The Lost Girl by Anne Ursu, Drawings by Erin McGuire; Walden Pond Press, 356 pages ($16.99) Ages 8 to 12.
There is real magic in this sparkling, perfect gem of novel by the author of "Breadcrumbs" and "The Real Boy" (which was long-listed for the National Book Award). There's a very spooky villain with a talent for magic; there is magic in the observant crows and wily cat who play a major part in the action. But the real magic is in the author's unerring sense for what it's like to be a sister, what it's like to be a twin, what it's like to be a child and to feel lost in a world where adults often don't listen, don't understand or don't take children's worries seriously. It's about the pain of growing up and growing apart, but also about the liberation of breaking out of old patterns, discovering the power of sisterhood that can be found beyond your own tiny family circle. And it's about battling the monsters and the very real terrors of the world.
Identical twins Iris and Lark Maguire have always been in the same class – until fifth grade when they are assigned different teachers and their parents refuse their desperate pleas to rectify the situation. Lark is the artistic, perceptive one, Iris the practical, grounded one. The sisters have their own secret language of taps to communicate. They protect each other. So being separated for the first time is unbearably traumatic. Sensitive Lark is humiliated on the first day when her new teacher calls her "Octopus Girl" when she is actually wearing a squid T-shirt. She vomits in class when the same teacher makes the children dissect owl pellets, made of the tiny bones of dead prey. Only Iris understands why she was so upset: "Because most people look at a bone and see a bone. You see the whole story." Iris is also suffering, unable to relate to her "pod mates" in class or the girls in her library after-school program, "Camp Awesome." (There's plenty of humor in Ursu's kid-friendly narrative: "Camp Awesome had continued to be an intense experience in making Iris feel less than awesome.")
The use of crows in the story is inspired: Lark feeds the crows and they in turn leave her gifts, shiny objects, like a silver washer, a screw, a tab from a pop can, until Lark has assembled a whole crow collection. Reason enough for crows to take a vital interest in her well-being. Lark works out her intense feelings through the odd scenes she creates in her dollhouse, Iris suffers from vivid nightmares that began when Lark was hospitalized for meningitis. ( "Sometimes the world is monstrous. Sometimes for whatever reason, an infection sips under your skin and takes hold.") And of course the girls are intrigued by the Treasure Hunters shop with its weird owner and its mysterious signs: "We are here" or "Alice, where are you?"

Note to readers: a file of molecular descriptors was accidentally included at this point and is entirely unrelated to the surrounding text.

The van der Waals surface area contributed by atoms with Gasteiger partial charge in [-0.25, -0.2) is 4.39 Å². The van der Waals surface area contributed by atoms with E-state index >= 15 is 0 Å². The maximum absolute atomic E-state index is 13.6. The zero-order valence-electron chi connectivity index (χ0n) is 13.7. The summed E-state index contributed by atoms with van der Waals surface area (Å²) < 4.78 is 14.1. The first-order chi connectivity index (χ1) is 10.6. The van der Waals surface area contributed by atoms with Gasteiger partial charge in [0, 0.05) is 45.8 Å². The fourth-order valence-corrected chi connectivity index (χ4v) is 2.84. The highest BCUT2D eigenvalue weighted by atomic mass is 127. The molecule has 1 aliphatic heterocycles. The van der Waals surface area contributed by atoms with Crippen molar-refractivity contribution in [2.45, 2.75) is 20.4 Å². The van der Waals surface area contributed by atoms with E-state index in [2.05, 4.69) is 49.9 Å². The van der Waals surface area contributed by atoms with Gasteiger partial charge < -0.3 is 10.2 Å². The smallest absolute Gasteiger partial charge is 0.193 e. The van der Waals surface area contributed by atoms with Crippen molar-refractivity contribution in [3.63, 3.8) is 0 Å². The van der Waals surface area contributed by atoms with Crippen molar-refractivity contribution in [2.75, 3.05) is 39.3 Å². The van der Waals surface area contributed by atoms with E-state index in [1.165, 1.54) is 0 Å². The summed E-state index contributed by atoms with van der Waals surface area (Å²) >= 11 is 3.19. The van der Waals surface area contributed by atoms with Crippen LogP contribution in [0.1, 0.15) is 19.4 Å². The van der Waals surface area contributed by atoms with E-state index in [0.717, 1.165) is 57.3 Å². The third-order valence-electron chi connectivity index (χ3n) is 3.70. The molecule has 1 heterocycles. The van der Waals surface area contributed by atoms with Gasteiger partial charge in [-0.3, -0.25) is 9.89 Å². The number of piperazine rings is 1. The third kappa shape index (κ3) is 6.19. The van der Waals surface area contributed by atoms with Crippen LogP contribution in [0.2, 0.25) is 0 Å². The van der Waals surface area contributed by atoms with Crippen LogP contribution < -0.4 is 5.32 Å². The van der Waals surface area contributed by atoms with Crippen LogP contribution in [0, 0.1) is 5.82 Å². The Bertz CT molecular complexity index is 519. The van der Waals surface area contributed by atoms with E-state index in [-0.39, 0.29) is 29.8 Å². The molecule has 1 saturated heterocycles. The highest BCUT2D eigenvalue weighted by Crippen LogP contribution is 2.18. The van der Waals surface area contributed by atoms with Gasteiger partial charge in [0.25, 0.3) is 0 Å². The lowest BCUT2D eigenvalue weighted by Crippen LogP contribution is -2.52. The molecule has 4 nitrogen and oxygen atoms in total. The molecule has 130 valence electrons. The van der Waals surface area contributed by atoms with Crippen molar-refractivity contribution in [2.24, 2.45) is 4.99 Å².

Ursu offers a vivid setting in her home of Minneapolis, and she weaves the city's cultural attractions into the story: the Minneapolis Sculpture Garden with its oddity "Spoonbridge and Cherry" by Claes Oldenburg, the Bell Museum and Planetarium in Saint Paul, the Minnesota Zoo which was home to two beluga whales although their names were Big Mouth and Little Girl.
We Set the Dark on Fire by Tehlor Kay Mejia; Katherine Tegen Books, 364 pages ($17.99) Ages 14 and up.
Tehlor Kay Mejia makes an impressive debut in this thrilling tale of political intrigue, the first of two books set in a fantasy world whose stark divide between rich and poor offers echoes of contemporary realities.
Daniela Vargas is the top student at the Medio School for Girls, which grooms girls to become the wives of the ruling class, two wives per man (a primera and a segunda): one to run the household and one to raise the children. Daniela is to marry the son of the powerful Garcia family, when she is contacted by a resistance group and blackmailed into becoming a spy. Complicating matters, the segunda in the Garcia household is a classmate she isn't sure she can trust. The author offers terrific suspense, compelling Latina heroines, a sizzling, forbidden romance and an interesting political backdrop of a nation with an entire mythology and founding narrative that conveniently supports the status quo.
Hedy Lamarr's Double Life, Hollywood Legend and Brilliant Inventor by Laurie Wallmark, illustrated by Katy Wu: Sterling Books, 48 pages ($16.95).
This picture book tells the fascinating story of Austrian-born Hedwig Eva Maria Kiesler, better known by screen name Hedy Lamarr, and her "double life" as an inventor. Her most significant discovery was her role, with composer George Antheil, in developing a technology called frequency hopping, that helped prevent jamming of torpedo guidance systems during World War II. Wu's vibrant illustrations evoke 1930s Hollywood although Lamarr would lament: "People seem to think because I have a pretty face I'm stupid... I have to work twice as hard as anyone else to convince people I have something resembling a brain." The story fits in with the current push to interest girls in STEM careers; it may also inspire children to look up Lamarr's classic movies.